Alcohol Poisoning

The Bowdoin College Office of Safety and Security is responsible for your health and safety first. We have a relationship with our student body that is based on trust and mutual respect. Students will usually be the first to see that a fellow student is in danger from the abuse of alcohol or other drugs. Students should never hesitate to call Bowdoin Security at 725-3500. We rely on you. We are here to help our students and keep them safe.

How alcohol poisoning can be fatal

  • Intoxication increases the gag reflex. An intoxicated person who has passed out can choke on their own vomit.
  • Alcohol is a depressant, inhibiting the brain's ability to function. When a person has consumed too much alcohol the brain will start to shut down. Extremely intoxicated people may stop breathing or their heart may stop beating.
  • Because it takes time for alcohol to enter the blood stream, some people tend to drink more than their body can handle because they don't yet feel the effects.

Signs and Symptoms of Alcohol Poisoning

  • Unconscious or semiconscious
  • Breathing at a rate of 8 breaths per minute or slower
  • Breaths come every 8 seconds or slower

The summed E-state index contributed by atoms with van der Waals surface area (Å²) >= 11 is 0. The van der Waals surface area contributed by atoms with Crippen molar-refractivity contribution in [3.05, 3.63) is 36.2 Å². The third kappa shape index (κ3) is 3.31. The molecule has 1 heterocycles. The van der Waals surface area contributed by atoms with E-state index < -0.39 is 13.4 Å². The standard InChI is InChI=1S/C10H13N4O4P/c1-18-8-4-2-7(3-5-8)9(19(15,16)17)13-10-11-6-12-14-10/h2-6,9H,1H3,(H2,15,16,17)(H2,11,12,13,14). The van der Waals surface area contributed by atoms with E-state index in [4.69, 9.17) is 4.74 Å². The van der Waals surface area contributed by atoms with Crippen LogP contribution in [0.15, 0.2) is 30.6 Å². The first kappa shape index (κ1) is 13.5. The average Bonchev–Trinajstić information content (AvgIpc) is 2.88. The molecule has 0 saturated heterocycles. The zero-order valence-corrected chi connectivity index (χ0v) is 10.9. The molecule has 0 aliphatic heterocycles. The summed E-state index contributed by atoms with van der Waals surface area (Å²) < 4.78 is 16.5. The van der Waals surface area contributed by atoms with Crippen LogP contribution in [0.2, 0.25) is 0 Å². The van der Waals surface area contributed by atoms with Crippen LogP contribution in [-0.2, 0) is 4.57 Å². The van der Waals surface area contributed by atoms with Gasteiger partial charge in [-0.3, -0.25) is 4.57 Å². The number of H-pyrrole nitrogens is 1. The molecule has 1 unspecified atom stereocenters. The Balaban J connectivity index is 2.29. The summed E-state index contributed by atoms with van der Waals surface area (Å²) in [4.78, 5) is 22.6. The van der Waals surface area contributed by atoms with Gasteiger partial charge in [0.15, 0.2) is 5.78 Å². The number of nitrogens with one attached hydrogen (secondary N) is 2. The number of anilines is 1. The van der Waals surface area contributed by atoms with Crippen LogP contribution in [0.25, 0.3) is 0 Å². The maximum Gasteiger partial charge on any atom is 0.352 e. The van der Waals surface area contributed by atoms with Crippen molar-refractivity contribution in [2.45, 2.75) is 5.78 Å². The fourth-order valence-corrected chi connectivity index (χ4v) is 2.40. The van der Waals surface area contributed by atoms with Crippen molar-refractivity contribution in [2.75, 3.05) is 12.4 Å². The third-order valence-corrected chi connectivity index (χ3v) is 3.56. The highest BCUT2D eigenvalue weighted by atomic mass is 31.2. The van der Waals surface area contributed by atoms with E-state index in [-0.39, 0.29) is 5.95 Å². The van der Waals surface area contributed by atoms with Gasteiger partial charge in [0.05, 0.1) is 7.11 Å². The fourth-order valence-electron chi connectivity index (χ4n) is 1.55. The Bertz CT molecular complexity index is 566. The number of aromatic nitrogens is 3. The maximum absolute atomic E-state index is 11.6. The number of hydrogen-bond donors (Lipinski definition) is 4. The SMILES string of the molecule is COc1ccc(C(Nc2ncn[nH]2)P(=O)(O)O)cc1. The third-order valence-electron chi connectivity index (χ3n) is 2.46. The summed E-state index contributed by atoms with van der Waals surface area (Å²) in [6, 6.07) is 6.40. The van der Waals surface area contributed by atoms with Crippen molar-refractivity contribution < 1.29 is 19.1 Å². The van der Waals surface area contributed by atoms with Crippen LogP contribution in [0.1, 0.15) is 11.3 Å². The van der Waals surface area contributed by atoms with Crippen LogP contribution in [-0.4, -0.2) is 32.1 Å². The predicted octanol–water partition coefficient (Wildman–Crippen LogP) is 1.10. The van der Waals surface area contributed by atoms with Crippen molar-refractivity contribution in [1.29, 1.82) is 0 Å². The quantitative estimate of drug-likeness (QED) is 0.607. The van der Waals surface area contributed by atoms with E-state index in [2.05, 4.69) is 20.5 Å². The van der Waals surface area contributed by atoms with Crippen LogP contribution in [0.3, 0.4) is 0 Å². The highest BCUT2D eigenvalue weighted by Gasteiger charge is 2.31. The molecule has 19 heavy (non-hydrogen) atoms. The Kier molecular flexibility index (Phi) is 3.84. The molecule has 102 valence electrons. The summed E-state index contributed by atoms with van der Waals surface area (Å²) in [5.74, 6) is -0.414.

• Skin is cold, clammy, bluish, and/or pale
  • Confused or altered mental state
  • Vomiting
  • Seizures

What to do for someone with alcohol poisoning

  • NEVER leave the person alone
  • Don't allow the person to "sleep it off"
  • To avoid choking, have the person lie down on his side or on his stomach
  • Have someone get the Proctor/RA on duty
  • Have someone call Security at 725-3500 (X3500)
  • Keep the person awake. If the person falls asleep or passes out, wake them up
  • Don't give the person any medications; mixing medicine with alcohol can be fatal

Safe Drinking Tips

  • Never leave your drink unattended or with someone you don't know and trust.
  • Know who is pouring your drink and watch them pour it.
  • Don't drink anything that has an abnormally salty taste. The drink might contain GHB, a known date rape drug.
  • Don't drink anything that appears abnormally cloudy, because it could contain a drug.
  • Alternate drinking alcoholic and non-alcoholic beverages. This will help keep you hydrated and allow your body time to process the alcohol.
  • Eat well. Food absorbs some of the alcohol and slows its entry into the bloodstream.
  • Go to parties with trusted friends who can be counted on to watch out for one another and see that you arrive home safely.
  • Use a sober designated driver or invite a friend who agrees to stay sober.
  • If you suspect a friend might have alcohol poisoning, get them help immediately.